|This Year's New Low|
In the United States, very rich people like to believe that they got that way on the merits. Those merits might be hard work, insight, vision, determination, or even, more darkly, the superiority of their birth. But independent of anything else, the rich as seen are having merit. After all, if they didn't have merit, they wouldn't be rich.
Now, let's pivot to sports. Unlike way too much of our daily lives, sports has a scoreboard; a wonderful, definitive scoreboard that ends all doubts as to who won and who lost. You can argue that a team was lucky, you can argue that if only one factor had changed, it would be different, but everyone knows in the back of their minds that these are arguments for suckers. You either won or you lost. It's as black and white as life gets, and if you won, there had to have been some merits involved. Talent, hard work, strategy, preparation; teams don't generally just chuck it out there and hope for the best.
Now, the Knicks.
The Knicks are a *terrible* basketball franchise. They've been a terrible basketball franchise for a very long time. In what might be the weakest division in the weaker conference, they rarely threaten for the playoffs, despite playing in the media hub of the universe, to packed houses of NBA-mad celebrities, for a league that keeps its offices in the greater NYC area, and would plainly *love* a NYC team, in the world's most famous arena, to occasionally play a meaningful game.
Instead, owner James Dolan fails and fails and fails again. He hires names from the past instead of people who have adapted to the way the game is played now. He cycles through coaches like a sick person cycles through tissues and cough drops. (Yes, actually, as I write this, I'm ill. It's peachy.) And every year, just as it becomes obvious that the construction of the latest Knick roster isn't going to be able to get it done (here's a hint, you mooks: try valuing 2-way players who win on advanced analytics, rather than Name Stars who aren't as good as their reputations, don't move the ball and don't defend)...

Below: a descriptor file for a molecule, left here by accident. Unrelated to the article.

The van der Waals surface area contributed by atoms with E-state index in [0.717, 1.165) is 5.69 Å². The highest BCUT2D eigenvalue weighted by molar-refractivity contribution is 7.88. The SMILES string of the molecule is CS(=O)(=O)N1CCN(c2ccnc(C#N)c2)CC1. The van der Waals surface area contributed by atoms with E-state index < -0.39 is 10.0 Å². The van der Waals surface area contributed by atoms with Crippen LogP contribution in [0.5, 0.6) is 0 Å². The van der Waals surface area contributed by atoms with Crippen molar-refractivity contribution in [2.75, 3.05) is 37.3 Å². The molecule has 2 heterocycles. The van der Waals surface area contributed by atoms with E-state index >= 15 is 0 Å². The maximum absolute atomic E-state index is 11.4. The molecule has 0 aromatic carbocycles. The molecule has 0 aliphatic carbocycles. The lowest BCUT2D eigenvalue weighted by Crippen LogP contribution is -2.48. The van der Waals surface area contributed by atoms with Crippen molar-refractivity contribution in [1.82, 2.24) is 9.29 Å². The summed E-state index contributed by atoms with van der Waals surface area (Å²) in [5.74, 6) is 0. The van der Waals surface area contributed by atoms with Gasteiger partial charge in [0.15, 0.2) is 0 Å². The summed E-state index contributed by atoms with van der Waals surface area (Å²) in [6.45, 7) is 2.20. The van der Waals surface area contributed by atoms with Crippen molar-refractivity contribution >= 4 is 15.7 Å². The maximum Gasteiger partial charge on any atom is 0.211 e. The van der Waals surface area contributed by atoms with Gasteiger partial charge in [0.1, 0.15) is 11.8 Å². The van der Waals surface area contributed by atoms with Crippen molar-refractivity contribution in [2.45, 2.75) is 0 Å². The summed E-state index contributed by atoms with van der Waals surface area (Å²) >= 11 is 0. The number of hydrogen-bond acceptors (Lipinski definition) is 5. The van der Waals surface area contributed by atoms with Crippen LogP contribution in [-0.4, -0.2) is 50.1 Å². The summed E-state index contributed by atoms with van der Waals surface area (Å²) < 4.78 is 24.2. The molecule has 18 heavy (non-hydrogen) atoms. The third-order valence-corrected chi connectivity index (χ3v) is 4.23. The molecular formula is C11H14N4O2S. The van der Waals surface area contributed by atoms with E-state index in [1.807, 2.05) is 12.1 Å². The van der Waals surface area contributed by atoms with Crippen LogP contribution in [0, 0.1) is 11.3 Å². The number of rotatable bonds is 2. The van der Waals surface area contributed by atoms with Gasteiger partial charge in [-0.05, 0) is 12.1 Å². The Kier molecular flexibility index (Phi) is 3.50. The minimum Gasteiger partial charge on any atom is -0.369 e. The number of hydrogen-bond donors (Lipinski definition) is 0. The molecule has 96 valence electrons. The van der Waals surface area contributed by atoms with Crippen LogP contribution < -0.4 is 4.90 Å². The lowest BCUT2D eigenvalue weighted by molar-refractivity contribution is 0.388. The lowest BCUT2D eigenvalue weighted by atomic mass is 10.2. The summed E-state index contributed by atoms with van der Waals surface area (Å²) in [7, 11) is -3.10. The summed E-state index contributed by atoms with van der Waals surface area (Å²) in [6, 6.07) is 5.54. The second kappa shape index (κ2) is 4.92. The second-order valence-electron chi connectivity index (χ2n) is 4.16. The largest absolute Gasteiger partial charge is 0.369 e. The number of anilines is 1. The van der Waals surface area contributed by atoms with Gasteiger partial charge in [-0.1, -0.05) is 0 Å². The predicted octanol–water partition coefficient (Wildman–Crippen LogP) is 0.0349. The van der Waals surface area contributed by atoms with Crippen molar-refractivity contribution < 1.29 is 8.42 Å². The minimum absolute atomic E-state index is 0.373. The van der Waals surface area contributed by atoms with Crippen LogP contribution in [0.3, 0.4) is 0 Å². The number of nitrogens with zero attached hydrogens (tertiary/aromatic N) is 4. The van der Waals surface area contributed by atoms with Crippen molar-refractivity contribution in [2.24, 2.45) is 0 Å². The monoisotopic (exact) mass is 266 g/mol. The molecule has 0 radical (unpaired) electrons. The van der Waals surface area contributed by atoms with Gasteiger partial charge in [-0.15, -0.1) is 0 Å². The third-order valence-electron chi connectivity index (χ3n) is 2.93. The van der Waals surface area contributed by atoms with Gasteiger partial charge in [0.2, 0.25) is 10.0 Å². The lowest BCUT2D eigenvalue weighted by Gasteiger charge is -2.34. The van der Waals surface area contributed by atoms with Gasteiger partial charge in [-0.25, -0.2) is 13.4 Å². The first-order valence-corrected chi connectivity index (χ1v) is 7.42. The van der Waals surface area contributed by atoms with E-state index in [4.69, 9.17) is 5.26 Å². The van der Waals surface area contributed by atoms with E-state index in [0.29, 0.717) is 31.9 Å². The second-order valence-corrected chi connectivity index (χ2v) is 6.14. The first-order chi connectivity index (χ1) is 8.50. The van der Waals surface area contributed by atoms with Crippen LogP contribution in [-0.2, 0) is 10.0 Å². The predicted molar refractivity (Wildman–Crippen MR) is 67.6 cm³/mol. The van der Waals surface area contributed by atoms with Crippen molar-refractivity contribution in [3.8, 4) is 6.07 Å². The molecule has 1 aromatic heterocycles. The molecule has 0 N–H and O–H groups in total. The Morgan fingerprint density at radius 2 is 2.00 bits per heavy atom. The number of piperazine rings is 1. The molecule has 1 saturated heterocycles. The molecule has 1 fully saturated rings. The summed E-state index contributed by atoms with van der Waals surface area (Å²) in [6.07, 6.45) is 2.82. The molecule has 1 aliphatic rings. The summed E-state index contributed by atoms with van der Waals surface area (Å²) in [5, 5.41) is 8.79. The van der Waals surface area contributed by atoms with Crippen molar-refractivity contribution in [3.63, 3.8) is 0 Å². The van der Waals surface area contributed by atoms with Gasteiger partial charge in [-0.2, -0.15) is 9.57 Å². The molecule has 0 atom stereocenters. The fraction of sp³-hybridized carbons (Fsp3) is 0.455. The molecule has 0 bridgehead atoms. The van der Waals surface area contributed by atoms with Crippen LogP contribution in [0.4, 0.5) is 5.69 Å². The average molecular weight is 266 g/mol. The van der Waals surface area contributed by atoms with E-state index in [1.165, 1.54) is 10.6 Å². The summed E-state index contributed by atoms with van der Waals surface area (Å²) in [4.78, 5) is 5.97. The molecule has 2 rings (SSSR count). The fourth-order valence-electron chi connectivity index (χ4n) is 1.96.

Well, there's some New Distraction to show that the organization is always more than willing to put more trash on the fire.
This year, it's GM and Old Man Shaking His Fist At Clouds That Resemble The Three Point Line Phil Jackson, who has spent the past few years showing Tough Love to star forward and embodiment of all that's wrong Carmelo Anthony. With the problem being that Tough Love tends to drive down the old trade value when you are trying to move on from this guy, especially since he's signed to a big whopping contract that you, yourself, inked in the not too distant past, when you made the utter whiff mistake of thinking that you could teach / motivate / change the dude into being something he clearly isn't, which is (not) the centerpiece of a championship team.
This week, it's the tawdry spectacle of franchise legend and very possibly crazy person Charles Oakley, who was escorted out of the building in a scene from Jerry Springer, subsequently banned for life and arrested, then given a rollicking character assassination by Dolan, AKA the last guy who should be discussing anyone's character. (Remember, this is the asshat who keeps hiring Isiah Thomas, no matter what results, on the court or in the courts.)
This has led to the very curious spectacle of people chanting for Oakley at Knicks home games -- as if he's going to wander out on the floor and change the course of play and/or get Anthony to D up -- and the usual hand wringing about what can be done to fix the Knicks.
And now, we're back to where we started; in America. Home of rich people who can screw up all they like, because they are rich.
In other countries, sports leagues have relegation, and long-time readers of the blog will note that I've been singing this sad song for a very, very long time... but the point still holds. If there were many basketball leagues instead of one, the way that the world treats soccer / football, Dolan wouldn't have an NBA (Tier 1) team. And as soon as he didn't have that, the celebs and crowds would melt away, and as soon as that happens, he'd have sold. Or done whatever the hell he wanted to, because who the hell cares.
Instead, Dolan will be an NBA owner until he dies, or takes the Donald Sterling exit. The Knicks will be the Knicks; always chasing the short-term shiny, never doing it with a lick of sense. And we'll have annual moments like the Oakley Affair, with think pieces of how this is the New Low, as if Dolan wasn't always capable of more.
American exceptionalism. See how it hurts?